The default constructor is defaulted. I also checked the
C++14 draft, it said nothing on the default constructor, except the declaration:
constexpr duration() = default;
When I run the following code, I was surprised.
chrono::seconds s; cout << s.count() << endl;
Each time I run it, the program prints some arbitrary numbers:
140737078676496 and so on.
It seems that
s does NOT well initialized. Then I checked my compiler (GCC 4.8)'s implementation for
std::chrono::duration. This class has a data member (i.e. the
count) of int type without any in-class initializer. And the constructor is default constructed. So the data member is, in fact, uninitialized. And that's why the program always prints some arbitrary numbers.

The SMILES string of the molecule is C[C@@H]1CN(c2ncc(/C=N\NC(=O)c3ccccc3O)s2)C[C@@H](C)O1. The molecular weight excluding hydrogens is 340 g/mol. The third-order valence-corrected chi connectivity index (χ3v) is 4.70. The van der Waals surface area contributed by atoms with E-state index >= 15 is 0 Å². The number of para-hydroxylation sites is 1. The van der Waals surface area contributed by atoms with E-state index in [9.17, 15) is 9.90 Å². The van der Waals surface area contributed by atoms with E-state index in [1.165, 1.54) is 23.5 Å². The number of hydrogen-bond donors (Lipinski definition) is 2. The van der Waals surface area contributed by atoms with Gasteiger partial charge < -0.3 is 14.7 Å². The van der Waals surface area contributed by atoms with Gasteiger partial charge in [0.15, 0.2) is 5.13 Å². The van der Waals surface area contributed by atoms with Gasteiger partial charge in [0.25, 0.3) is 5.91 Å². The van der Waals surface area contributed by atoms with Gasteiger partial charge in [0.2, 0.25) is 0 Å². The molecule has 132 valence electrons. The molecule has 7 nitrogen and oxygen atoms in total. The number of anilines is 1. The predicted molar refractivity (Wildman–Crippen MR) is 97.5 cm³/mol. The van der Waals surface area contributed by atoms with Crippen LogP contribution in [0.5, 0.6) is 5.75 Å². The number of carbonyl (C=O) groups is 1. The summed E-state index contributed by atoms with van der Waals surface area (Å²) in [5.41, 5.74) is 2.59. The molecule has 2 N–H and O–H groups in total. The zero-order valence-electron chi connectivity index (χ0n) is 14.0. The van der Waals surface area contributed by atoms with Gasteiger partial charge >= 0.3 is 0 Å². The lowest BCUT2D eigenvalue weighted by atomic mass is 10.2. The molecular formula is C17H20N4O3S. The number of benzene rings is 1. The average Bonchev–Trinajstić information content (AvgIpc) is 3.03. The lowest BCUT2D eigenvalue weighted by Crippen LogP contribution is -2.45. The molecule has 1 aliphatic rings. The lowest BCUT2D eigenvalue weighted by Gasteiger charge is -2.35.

The followings are my questions:
- Is that the right behavior? Or the compiler should give the data member an in-class initializer?
- If that's the right behavior, why does the standard NOT specify a default value, say